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Interview questions for an estate agent position

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It’s the part of the interview that many job hunters really hate. They’ve answered why they are the best person for the role, they’ve admitted their worst fault, they’ve talked about their previous boss without actually swearing, and now the interviewer says, “Do you have any questions for me?”

This is where you can go from “almost certain to get the job” to “no, definitely not”, because you will be judged on the questions that you ask.

  • “Do I get weekends off?” Look, this is estate agency. This branch is open all day Saturday. You’re already showing that you will be the flaky guy who is always ill when the local football team is playing at home. Nul points.
  • “What’s the salary?” Is that really all you care about? And if it was actually stated in the job advert, that’s a double foot in mouth.
  • “What kind of car do I get?” If you care that much, you might consider whether you’re better suited to car dealership than estate agency…

Instead, this is where good research gives you the chance to ask a question that shows you understand the business and you care about the long term. Research should already have established the basics; how many branches the agency has, their market positioning, recently opened new branches (or branches that have closed). A trawl through industry publications (or the corporate website, in the case of major corporates) might even find the managing director talking about company culture or long term plans.

Asking about training – what kind of training the agency gives new entrants, whether they have a record of getting people through the industry diplomas – is never a bad idea.

That opens the way to interesting questions. When a branch is relatively new, there’s room for questions about the progress that’s been made, and plans for the future, for instance. Acquisitions might be an interesting area to talk about – for instance if an agency has bought into an online agent, could that limit (or enhance) career opportunities for those working on the high street side of the business? And if a branch manager has declared a desire to become number one in the local area, exactly how they aim to do that is something you might be interested in. Or if the agency has just branched out into new homes as well as the resale market, understanding the reasons for the move and how the new business is being managed could be useful.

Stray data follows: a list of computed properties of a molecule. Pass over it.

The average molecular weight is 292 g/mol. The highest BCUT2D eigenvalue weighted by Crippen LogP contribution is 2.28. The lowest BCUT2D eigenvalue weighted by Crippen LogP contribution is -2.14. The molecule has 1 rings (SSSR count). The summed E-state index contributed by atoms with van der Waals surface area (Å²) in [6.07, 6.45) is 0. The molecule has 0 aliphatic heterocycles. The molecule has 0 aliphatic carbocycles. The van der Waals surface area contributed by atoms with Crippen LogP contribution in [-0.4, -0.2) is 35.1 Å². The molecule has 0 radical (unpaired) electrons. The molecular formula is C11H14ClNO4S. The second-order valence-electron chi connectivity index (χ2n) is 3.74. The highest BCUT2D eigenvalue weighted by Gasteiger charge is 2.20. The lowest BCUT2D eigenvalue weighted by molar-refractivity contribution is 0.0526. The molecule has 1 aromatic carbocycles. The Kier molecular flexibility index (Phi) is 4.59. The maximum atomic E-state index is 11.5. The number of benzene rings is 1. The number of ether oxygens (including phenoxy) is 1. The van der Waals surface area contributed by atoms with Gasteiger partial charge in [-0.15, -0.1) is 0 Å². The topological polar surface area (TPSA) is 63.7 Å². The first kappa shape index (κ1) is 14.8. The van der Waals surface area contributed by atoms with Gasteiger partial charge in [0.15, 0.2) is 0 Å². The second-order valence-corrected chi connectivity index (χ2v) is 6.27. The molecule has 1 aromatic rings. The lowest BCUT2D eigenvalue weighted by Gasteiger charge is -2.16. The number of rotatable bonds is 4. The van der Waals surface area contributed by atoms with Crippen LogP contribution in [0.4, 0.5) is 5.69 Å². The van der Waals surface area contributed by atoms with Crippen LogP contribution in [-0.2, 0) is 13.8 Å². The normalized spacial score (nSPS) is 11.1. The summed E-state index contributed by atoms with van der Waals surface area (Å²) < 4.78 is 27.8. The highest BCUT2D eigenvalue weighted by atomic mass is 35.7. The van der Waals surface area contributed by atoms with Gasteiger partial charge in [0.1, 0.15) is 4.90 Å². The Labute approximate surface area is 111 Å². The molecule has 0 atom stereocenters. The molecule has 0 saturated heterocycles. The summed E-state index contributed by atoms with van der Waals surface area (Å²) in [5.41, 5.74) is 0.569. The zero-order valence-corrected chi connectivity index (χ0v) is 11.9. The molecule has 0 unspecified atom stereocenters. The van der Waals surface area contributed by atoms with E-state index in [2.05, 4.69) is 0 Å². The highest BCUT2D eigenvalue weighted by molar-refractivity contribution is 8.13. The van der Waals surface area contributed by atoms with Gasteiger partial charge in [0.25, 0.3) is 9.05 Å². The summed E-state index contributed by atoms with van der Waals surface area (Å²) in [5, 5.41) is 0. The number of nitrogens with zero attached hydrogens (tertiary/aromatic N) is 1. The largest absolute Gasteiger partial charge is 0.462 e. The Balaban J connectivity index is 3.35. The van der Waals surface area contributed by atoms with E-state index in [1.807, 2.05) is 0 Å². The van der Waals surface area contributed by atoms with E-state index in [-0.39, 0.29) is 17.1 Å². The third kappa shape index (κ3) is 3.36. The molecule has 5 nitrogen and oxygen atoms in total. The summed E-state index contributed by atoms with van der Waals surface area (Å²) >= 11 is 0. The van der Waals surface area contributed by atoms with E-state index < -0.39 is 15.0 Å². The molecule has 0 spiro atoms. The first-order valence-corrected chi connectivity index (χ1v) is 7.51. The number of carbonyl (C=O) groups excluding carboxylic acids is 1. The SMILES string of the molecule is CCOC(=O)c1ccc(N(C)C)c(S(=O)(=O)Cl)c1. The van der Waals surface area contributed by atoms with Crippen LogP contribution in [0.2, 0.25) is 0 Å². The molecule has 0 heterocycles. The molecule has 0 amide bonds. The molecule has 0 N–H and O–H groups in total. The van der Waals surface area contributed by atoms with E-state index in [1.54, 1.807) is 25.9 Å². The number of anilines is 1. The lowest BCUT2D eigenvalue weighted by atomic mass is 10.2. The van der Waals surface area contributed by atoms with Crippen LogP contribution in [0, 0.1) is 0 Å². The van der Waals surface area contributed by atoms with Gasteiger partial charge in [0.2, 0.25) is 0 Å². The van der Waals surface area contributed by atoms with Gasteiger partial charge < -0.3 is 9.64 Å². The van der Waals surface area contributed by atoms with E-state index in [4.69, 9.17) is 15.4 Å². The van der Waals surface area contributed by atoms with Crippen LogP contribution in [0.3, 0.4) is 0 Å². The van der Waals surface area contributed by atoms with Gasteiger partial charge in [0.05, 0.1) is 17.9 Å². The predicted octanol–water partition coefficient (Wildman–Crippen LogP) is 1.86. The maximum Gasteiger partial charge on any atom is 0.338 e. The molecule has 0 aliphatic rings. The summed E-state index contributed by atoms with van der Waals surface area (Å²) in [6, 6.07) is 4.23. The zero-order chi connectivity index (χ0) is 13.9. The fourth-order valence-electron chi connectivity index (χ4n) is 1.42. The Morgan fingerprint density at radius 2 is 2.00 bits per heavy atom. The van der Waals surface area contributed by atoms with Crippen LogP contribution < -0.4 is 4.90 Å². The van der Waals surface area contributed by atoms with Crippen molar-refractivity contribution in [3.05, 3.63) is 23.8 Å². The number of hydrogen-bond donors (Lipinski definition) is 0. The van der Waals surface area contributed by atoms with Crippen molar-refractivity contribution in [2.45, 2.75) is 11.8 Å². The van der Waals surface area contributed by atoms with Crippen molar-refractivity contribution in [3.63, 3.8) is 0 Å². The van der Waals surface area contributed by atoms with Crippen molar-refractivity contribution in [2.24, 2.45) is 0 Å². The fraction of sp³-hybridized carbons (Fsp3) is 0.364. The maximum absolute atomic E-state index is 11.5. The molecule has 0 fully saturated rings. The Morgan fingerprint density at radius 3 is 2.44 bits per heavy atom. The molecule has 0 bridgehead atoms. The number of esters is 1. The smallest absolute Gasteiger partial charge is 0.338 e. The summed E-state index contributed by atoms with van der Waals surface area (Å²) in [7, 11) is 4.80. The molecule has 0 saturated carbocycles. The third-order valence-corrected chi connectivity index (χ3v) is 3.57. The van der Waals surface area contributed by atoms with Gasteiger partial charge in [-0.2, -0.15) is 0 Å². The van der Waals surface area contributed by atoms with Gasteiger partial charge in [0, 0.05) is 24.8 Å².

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Asking about training – what kind of training the agency gives new entrants, whether they have a record of getting people through the industry diplomas – is never a bad idea. It shows a desire to learn and an understanding that the job includes a requirement for structured knowledge, as well as just sales patter. At a higher level, questions about what training the company offers to help senior negotiators make the transition to management, or to assist branch managers in running the business, might be appropriate. If the company has a mentoring scheme, you might ask how that works in-branch, or for an example of where it has helped one of the team.

There are a number of general questions that may also be useful to ask.

  • What is the team structure? Who are the key people you’d be working with?
  • What are the career opportunities further down the line?
  • Where are last year’s graduate scheme entrants working now?
  • How long has the job been open? Why did it become available? (Sometimes, a job is next to impossible to fill, and that may be a sign of problems.)
  • How would you describe the work culture here? What makes it different from other agencies?
  • What is the next stage in the process? When can I expect to hear from you?

Finally, and it takes a confident person to do this, you might ask whether you are the type of person they are looking to employ. Be ready to take a negative answer; but the answer might also deliver useful information that can be worked on before going for another job or another interview. Keep the tone light and even, so that the interviewer will feel ready to talk frankly. Don’t give the impression that you’ll burst into tears if the answer is ‘no’.

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Above all, though, have a question or two ready to ask. Recruiter Anthony Hesse says that candidates who ask a good question straight off the bat are always given credit for it – they’ve shown that they are interested, and they’ve shown that they are keen, and those are both qualities that branch managers want in their staff.

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